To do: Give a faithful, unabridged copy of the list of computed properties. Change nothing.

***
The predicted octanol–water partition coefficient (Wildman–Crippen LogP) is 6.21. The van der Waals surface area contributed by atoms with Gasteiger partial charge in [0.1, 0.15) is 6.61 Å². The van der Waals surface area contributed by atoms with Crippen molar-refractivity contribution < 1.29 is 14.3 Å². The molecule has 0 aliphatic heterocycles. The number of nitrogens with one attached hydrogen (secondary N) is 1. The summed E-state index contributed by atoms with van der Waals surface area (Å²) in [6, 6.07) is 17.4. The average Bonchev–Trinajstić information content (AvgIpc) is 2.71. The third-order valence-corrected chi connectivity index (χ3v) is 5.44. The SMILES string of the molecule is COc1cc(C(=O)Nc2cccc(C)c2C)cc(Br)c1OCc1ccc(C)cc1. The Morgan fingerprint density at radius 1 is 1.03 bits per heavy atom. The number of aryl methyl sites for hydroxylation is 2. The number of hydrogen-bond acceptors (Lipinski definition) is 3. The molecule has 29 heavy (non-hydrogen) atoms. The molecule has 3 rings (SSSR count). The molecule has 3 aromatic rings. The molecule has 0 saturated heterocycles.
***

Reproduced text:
The predicted octanol–water partition coefficient (Wildman–Crippen LogP) is 6.21. The van der Waals surface area contributed by atoms with Gasteiger partial charge in [0.1, 0.15) is 6.61 Å². The van der Waals surface area contributed by atoms with Crippen molar-refractivity contribution < 1.29 is 14.3 Å². The molecule has 0 aliphatic heterocycles. The number of nitrogens with one attached hydrogen (secondary N) is 1. The summed E-state index contributed by atoms with van der Waals surface area (Å²) in [6, 6.07) is 17.4. The average Bonchev–Trinajstić information content (AvgIpc) is 2.71. The third-order valence-corrected chi connectivity index (χ3v) is 5.44. The SMILES string of the molecule is COc1cc(C(=O)Nc2cccc(C)c2C)cc(Br)c1OCc1ccc(C)cc1. The Morgan fingerprint density at radius 1 is 1.03 bits per heavy atom. The number of aryl methyl sites for hydroxylation is 2. The number of hydrogen-bond acceptors (Lipinski definition) is 3. The molecule has 29 heavy (non-hydrogen) atoms. The molecule has 3 rings (SSSR count). The molecule has 3 aromatic rings. The molecule has 0 saturated heterocycles.